Physical Anthropology, Language, And Evolution
The study of evolution is one of the main tasks in physical anthropology, as the domain is concerned in analyzing human and nonhuman development over time, looking into biological bases and variability. In its essence, evolution can be defined through the theory that biological species have adapted to the environments they inhabited across time and are responsible for the creation of other species. All species apparently change over time, with these changes being more or less obvious. Also, every species that has ever lived in believed to have the same ancestor as the rest of contemporary and extinct species (Chapter 3, p. 36).
One of the first individuals to bring a large contribution to the physical study of evolution is Charles Darwin. The British naturalist went further than the people of his time by coming up with a series of innovative concepts regarding evolution and in relation to how all species can be traced back to a common ancestor (Chapter 3, p. 39).
In his attempts to study Naturalism, Darwin went at collecting information from various locations from around the world. He analyzed “geological formations and the fossils they contained, on the geographic distributions of species, on the adaptations of various creatures to their environments, and on how individual populations varied from one another according to environmental differences” (Chapter 3, p. 39). Even though this data made Darwin realize something which was already known at the time — the fact that life forms changed across time, it also helped him find that species could develop into other species.
To a certain degree, by studying the data he found, Darwin also discovered that evolution was made possible through several processes; each of them mostly related to the environments that species inhabited.
In spite of his impressive discoveries, Darwin could not find exactly what determined species to change over time, as it was revealed that particular species gave rise to others even when the environments they inhabited did not change. Physical anthropologists are aware that any organism (with the exception of identical twins and organisms that are cloned) is identical to its offspring or to its sibling in an approximate percentage of 99.9%.
In order to determine exactly what it is that separates two organism which have the same features a physical anthropologists has to study their DNA. This will result in the respective physical anthropologist discovering the dissimilar genes in the two organisms.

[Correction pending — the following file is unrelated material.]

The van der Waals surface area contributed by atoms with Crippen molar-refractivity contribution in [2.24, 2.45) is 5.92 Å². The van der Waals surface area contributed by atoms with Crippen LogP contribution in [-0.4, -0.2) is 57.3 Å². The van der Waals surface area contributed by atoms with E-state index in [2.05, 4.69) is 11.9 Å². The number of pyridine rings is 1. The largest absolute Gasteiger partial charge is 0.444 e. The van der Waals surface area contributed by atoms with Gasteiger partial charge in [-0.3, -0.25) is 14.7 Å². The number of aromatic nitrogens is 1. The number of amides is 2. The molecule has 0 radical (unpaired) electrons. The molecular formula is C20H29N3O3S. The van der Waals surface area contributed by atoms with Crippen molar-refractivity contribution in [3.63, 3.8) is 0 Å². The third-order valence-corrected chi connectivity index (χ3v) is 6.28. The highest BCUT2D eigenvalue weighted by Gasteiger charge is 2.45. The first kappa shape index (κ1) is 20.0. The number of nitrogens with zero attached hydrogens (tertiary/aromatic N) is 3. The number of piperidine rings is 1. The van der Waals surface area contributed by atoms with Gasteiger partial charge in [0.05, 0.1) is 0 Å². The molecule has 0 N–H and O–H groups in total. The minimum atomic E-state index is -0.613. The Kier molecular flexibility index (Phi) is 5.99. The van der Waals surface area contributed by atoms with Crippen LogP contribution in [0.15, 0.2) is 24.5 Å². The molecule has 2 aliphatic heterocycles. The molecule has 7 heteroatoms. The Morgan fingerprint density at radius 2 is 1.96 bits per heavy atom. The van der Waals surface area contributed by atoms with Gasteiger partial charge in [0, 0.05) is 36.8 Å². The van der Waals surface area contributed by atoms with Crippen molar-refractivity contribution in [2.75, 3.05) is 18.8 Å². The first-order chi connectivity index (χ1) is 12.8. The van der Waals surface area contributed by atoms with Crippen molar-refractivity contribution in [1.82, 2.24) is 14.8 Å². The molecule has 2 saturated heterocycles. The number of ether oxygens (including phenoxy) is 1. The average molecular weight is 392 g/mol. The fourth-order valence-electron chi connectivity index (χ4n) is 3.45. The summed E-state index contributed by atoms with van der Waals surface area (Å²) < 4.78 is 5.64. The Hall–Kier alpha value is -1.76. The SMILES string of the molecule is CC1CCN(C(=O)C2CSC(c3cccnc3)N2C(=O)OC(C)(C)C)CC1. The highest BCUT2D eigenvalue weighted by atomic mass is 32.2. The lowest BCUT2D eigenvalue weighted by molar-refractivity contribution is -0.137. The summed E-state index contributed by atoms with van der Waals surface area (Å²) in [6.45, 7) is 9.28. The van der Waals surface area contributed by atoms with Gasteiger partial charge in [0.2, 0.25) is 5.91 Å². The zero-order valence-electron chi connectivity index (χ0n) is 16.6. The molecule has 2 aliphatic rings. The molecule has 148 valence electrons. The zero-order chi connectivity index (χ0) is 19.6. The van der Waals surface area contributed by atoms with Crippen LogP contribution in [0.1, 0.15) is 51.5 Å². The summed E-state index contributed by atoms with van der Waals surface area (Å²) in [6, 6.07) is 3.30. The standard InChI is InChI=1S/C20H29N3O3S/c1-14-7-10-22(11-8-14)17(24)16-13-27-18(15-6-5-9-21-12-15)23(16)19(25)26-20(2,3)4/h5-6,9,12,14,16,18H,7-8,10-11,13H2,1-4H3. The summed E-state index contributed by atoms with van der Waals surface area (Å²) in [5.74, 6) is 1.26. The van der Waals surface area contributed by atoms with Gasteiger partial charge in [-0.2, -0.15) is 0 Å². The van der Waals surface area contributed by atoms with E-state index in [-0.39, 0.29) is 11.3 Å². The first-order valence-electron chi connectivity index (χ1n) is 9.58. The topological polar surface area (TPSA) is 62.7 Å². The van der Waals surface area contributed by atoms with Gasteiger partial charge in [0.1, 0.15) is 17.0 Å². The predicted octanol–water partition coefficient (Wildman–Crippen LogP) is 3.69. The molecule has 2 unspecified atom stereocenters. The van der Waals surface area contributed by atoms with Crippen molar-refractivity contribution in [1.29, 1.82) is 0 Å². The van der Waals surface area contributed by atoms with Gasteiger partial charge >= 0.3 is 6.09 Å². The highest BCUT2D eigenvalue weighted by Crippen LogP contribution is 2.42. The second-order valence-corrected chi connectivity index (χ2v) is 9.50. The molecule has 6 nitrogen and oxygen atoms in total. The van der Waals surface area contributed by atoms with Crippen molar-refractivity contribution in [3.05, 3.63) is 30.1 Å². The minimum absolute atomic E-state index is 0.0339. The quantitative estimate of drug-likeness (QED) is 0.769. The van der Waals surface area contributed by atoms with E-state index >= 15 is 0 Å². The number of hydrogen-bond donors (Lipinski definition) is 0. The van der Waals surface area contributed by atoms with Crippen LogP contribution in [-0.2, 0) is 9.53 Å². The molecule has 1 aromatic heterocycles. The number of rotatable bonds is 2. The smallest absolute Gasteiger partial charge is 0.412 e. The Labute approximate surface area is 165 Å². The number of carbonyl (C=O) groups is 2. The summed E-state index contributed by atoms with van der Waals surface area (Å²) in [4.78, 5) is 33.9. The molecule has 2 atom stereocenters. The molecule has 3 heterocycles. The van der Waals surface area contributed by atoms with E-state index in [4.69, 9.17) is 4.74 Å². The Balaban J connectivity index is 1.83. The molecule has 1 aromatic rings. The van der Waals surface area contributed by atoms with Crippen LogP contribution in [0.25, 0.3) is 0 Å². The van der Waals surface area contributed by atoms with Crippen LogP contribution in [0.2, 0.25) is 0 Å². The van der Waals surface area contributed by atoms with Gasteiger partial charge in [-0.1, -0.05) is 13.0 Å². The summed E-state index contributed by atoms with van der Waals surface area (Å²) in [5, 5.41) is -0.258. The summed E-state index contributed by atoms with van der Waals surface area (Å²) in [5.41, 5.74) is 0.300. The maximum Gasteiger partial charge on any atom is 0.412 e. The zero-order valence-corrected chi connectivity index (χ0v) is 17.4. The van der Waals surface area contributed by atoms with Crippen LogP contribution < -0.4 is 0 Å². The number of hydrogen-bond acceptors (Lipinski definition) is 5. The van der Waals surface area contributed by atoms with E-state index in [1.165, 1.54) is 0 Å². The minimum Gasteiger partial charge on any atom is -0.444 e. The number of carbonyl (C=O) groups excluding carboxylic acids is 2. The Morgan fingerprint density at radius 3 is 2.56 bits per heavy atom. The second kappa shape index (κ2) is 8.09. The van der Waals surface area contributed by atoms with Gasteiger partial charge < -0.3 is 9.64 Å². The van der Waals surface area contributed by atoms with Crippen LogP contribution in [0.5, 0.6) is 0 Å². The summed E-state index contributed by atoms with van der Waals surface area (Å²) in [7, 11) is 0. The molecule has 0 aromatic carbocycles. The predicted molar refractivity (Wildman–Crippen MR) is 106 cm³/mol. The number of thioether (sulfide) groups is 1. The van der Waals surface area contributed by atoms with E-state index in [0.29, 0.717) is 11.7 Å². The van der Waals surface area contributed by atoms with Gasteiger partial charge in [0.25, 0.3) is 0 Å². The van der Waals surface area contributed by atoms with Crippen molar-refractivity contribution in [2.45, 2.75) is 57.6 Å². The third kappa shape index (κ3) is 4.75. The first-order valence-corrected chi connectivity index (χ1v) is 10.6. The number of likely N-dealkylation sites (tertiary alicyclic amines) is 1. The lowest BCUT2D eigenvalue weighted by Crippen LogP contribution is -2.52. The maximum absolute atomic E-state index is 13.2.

In analyzing my answer regarding question 3, a physical anthropologist is likely to try to involve as much objectivity as possible in the matter. Thus, in order to study a concept with which he or she is familiar with in some way, a physical anthropologist will most probably employ a typical anthropological analysis, which he or she uses every time they study a culture. Using physical anthropology as a form of studying evolutions means that you have to refrain from expressing biased opinions and treat the matter similarly to how you treat any anthropological study (Chapter 4, p. 98).
The Human Genome Project was an international scientific research attempt to discover the cycle of chemical base pairs which compose the DNA. The project was also meant to recognize and map the genes of the human genome. The Human Genome Project brought notable progress to the study of evolution, given the fact that it can assist future studies in finding differences between people (Richards & Hawley, 2005).
Linguistic anthropologists study how language influences society and how it evolved through time. According to linguistic anthropology, linguistic structures evolve, as people constantly find more effective methods of using language. It is not certain whether the language conveyed by humans is similar to the one present in animals, as while some support this concept, others believe that human language is unique and that its evolution has no precedent (Salzmann, 1998, p. 17).
It is virtually impossible for a linguistic anthropologist to determine the exact origins of human language. In order to discover to whom to attribute a particular language, an anthropologist might study factors like writing, fully developed language, unintelligible speech, hand gestures, etc.
Physical and linguistic anthropologists cooperate in a series of fields, as some of the discoveries they make are valuable for both domains. While physical anthropologic studies are mainly performed in laboratories, those performed by linguistic anthropologists are known to be made primarily through fieldwork. In spite of the progress anthropology experienced in recent years, mankind lacks “adequate knowledge of the structures in that part of the human brain to which the control of speech production is attributed” (Salzmann, 1998, p. 127). Physical anthropology is nonetheless significant for assisting linguistic anthropologists in studying language by relating it to physical evolution.
Language has experienced impressive progress over time, but while some cultures (particularly those who are part of urbanized areas) have a complex and distinguishable speech, others (tribes, small isolated communities) have more limited linguistic abilities which are to some extent comparable to those seen in people having lived several millennia ago (Salzmann, 1998, p. 192).
1. Richards, J.E. And R. Hawley, S. (2005). The Human Genome: A User’s Guide. 2nd ed. San Diego, CA: Elsevier Academic.
2. Salzmann, Z. (1998) Language, Culture & Society: An Introduction to Linguistic Anthropology. Boulder, CO: Westview Press.